The attendant replies, “Who are you?”

“Well, since you asked, I’m the newly elected mayor.”

The attendant looks Goodman up and down and says, “I don’t give a shit.”

“What did I do?” Goodman asks.

“It doesn’t matter what you did,” she replies. “I don’t care whether you’re the mayor or who you are. I’m just trying to make a buck here.”

It serves as a reminder of what Las Vegas was and remains, a factory town full of working people just trying to earn a living without taking too much crap from big shots.

In retirement, Goodman holds court regularly at Oscar’s Steakhouse and every few weeks gives a speech to locals and visitors on the Las Vegas he remembers. The audience fills up with old friends and complete strangers, and occasionally celebrities such as Raiders owner Mark Davis and ZZ Top front man Billy Gibbons. He calls one of his speeches, “The Kid from West Philly and the Cowboy Sheriff” and is regularly reminded that many in the crowd don’t know the identity of the late legendary lawman, Lamb. Not even Goodman’s dentist knew.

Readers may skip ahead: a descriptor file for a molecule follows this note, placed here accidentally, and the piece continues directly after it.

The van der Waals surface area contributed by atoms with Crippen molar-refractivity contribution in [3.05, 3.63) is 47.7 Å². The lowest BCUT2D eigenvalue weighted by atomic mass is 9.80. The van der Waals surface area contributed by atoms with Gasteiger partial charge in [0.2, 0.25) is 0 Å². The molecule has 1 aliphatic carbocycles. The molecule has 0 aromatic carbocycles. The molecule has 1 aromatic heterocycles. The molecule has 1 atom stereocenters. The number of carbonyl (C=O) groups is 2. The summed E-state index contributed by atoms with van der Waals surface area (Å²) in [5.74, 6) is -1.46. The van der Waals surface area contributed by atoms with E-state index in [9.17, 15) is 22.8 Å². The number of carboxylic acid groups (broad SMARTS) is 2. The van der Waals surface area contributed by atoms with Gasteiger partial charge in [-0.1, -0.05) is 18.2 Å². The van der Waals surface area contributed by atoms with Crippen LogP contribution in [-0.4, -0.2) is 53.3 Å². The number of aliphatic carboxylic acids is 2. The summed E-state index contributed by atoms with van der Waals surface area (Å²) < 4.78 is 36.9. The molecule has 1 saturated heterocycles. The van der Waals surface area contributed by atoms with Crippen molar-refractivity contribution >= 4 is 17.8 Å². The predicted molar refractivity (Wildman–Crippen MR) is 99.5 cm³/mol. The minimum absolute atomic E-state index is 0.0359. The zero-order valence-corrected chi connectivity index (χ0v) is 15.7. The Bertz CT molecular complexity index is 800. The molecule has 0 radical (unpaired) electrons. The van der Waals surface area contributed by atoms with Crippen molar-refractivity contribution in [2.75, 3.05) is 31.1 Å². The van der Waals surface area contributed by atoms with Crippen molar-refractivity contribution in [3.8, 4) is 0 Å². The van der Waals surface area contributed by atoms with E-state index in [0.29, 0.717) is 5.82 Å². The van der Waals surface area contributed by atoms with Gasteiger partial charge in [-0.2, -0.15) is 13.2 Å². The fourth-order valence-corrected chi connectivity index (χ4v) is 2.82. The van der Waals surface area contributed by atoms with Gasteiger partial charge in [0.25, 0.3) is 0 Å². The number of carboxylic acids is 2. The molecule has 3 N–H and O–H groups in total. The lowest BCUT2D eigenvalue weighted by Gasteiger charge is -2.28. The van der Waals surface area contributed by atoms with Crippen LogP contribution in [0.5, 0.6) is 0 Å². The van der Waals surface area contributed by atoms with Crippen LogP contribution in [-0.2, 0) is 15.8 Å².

“I assume certain things as given,” he says. “And one of them is that we have an institutional memory, but there is none in this community. People have come in, and unless you’ve lived here 40 or 50 years you don’t know anything about where we came from. This guy didn’t know who Ralph Lamb was. It’s hard to imagine, but it’s true. People don’t know the history.”

So, he’s decided to entertain himself and the crowd by telling history from his perspective. It’s one riddled with anti-federal -law-enforcement sentiment and a pantheon of players who have come and gone. It’s one in which the Black Book members get their due, and the big shots get reminded of the line from that salty parking attendant.

Goodman admits that some days it feels like “I’m the last man standing around here.”

While he’s still standing, Oscar Goodman will keep telling the story of the Las Vegas he remembers.

John L. Smith is an author and longtime columnist. He was born in Henderson and his family’s Nevada roots go back to 1881. His stories have appeared in Time, Readers Digest, The Daily Beast, Reuters, Ruralite and Desert Companion, among others. He also offers weekly commentary on Nevada Public Radio station KNPR.